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Landing Out

The general flying area within 150km of New Tempe is predominantly arable agricultural and consequently there are many fields that are suitable for landing out. The fields are generally large and flat therefore the main selection criteria are surface type and condition, obstructions and access.

Stubble fields would be first choice, followed by ploughed fields, and salt plans. Green fields are rarely pasture and tend to be scrubland, likely to be full of holes and anthills (similar to the centre of New Tempe Airfield). Treat them as minefields and definitely best avoided. There are also many circular fields – these are fields that are irrigated with a centre point irrigation system. Such fields may be as much as 800m in radius and if clear of standing crops can be used for landings. However beware and plan the landing run so not to roll across the wheel tracks of the irrigation system as these may be like ditches and could seriously damage the landing gear.

Fields with a uniform brown surface are probably ploughed fields. The plough rows tend not to be deep, but the earth can be very soft and fine so a fully flared landing is essential. Do not fly the glider onto the ground. As you flare, providing that you have enough space ahead, bleed off the air brakes so that you touch down at the minimum possible speed. Be prepared for a sudden deceleration on touchdown, ensure straps are tight and that any loose objects are secured before landing.

Fields with the brown surface visible between crops rows are generally acceptable if there are no other options, but the farmer may not appreciate you landing in his juvenile crop. If the surface is not visible, then the crop is mature. Summer crops in this area are mielies (maize) and sunflowers which can be up to 1.8m high – not landable.

Saltpans are dry lakes which in some cases may be used to harvest salt. However if there is no obvious evidence of workings the surface will be flat but may not be strong enough to support the glider. The edges will be firmer than the centre and if there has been recent rain then care should be exercised. Vehicle tracks would confirm the integrity of the surface and show an unobstructed run. On some pans there are fences and they can be difficult to spot. Access to saltpans can be difficult and many are now within a game reserve created by the farmers.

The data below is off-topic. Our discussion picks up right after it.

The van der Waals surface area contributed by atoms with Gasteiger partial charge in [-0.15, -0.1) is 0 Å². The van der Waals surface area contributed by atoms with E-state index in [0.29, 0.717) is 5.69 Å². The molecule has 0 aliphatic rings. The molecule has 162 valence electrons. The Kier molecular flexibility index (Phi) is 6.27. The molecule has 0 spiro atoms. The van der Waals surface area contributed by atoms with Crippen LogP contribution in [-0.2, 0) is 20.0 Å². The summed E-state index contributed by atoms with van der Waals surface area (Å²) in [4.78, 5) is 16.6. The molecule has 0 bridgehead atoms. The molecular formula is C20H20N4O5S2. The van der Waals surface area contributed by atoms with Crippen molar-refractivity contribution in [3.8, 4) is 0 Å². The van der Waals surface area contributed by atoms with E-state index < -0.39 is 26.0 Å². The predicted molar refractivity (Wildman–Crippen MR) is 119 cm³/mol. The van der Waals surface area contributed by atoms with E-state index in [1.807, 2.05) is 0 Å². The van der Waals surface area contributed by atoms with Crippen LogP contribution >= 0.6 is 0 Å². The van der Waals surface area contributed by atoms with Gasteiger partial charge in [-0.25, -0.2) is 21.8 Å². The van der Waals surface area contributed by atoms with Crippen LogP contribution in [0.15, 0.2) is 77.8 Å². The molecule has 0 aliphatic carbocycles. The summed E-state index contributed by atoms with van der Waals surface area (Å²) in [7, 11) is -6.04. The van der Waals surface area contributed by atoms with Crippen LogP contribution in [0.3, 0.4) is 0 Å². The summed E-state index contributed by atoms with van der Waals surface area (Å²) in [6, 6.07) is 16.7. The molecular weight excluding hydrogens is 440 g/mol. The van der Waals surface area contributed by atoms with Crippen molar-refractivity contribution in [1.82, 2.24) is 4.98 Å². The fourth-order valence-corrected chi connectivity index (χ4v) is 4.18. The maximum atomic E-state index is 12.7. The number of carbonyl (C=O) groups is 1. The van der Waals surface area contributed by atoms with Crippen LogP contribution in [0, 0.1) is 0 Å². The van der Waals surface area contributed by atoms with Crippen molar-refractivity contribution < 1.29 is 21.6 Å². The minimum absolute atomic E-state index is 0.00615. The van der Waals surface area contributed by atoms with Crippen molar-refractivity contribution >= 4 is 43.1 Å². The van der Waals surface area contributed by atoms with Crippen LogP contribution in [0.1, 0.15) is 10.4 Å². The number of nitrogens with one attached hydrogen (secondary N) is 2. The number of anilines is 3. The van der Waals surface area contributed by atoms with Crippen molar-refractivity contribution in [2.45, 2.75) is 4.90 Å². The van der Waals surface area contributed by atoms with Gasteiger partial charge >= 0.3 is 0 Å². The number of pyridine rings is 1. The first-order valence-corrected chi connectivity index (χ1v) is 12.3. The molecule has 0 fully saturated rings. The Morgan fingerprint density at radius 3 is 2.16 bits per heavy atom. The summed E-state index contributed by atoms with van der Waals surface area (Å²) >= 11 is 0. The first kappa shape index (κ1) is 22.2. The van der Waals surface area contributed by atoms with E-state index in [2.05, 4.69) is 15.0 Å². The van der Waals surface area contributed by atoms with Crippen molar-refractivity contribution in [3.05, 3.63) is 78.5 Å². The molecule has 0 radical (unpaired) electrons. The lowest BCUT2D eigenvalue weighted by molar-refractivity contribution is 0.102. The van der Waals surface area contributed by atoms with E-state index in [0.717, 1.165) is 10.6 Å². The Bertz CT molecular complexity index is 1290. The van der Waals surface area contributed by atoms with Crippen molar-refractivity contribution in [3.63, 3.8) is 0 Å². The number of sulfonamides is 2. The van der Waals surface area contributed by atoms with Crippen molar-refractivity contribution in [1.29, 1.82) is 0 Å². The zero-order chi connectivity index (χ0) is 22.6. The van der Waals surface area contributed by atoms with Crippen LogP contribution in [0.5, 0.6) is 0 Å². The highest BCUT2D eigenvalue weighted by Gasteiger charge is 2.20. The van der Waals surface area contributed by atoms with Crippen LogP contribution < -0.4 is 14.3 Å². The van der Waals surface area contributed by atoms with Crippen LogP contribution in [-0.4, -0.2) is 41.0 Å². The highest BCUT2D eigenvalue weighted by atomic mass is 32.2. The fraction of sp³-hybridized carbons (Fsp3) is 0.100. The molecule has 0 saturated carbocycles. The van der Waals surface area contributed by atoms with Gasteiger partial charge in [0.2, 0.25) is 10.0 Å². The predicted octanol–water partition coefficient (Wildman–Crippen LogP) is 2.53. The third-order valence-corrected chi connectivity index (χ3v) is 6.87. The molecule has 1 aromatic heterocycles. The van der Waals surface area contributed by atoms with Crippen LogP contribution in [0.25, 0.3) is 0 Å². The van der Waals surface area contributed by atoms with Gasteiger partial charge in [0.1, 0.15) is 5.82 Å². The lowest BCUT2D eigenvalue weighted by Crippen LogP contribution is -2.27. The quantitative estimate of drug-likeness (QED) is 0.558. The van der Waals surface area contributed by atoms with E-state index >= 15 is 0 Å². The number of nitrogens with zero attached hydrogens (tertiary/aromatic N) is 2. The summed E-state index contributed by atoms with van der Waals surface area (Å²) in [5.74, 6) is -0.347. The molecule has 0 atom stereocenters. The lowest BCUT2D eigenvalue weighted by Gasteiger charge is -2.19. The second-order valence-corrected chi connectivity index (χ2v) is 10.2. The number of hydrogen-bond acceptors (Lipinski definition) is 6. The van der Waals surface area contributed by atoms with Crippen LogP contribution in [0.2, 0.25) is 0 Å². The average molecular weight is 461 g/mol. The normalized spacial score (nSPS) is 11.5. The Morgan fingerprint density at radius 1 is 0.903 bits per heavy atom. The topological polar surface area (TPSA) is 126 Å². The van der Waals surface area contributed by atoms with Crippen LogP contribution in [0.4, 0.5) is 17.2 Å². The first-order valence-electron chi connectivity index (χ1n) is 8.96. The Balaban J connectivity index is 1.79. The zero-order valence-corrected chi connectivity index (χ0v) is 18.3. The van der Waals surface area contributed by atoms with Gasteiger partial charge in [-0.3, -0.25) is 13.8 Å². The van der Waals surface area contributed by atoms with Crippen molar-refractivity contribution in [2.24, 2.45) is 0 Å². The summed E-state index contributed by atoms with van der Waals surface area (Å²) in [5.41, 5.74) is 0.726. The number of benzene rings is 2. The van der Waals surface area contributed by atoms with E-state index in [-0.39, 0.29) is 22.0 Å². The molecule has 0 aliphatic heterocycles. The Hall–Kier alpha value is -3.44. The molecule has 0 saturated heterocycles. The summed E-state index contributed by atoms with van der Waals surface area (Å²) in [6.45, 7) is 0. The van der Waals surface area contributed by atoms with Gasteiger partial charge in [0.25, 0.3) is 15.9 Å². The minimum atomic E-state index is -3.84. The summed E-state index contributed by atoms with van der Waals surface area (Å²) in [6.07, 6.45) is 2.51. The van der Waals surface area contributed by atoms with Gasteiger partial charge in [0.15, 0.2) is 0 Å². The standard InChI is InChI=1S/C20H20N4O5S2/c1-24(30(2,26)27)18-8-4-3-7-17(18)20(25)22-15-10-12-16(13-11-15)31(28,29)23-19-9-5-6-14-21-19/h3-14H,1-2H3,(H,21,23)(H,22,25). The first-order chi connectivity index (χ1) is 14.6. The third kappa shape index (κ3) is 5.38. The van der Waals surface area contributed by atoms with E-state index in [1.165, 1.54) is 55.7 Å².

Obstructions are limited to electricity wires, telephone wires, and fences. If landing close to a farm or other substantial habitation, be aware that there somewhere there will be an electricity line running to the housing. Fences in fields are usually indicated by a change in colour in the surface.

Access to fields can be a major issue but must be treated as secondary to a safe landing. There are relatively few tar roads in the general flying area and the dirt roads can become heavily rutted or corrugated, limited driving speeds to less than 20kph. Fields are generally large, and access into the field may not be obvious from the air.

As guidelines:

When get below your comfort level, _ to 2/3 of the cloud base and finding another thermal is not a certainty, start routing towards, towns, tar roads, farm houses, things that will make a retrieve easier if you don’t find a thermal.

As you get lower look for areas where there are landable fields and fly towards them also, call on the radio advising your position and altitude.

When getting really low, start down-selecting landing fields to a few options and try and spot the access into the field itself, the route from a tarred road to the field access, and the nearest farmhouse or equivalent.

Try and stop near the side of the field and close to the access point. Bear in mind that if landing in a soft field you will stop in a short distance. Also bear in mind that in the flare your head is only a metre or so above ground level and it becomes very difficult to judge distance at this low height.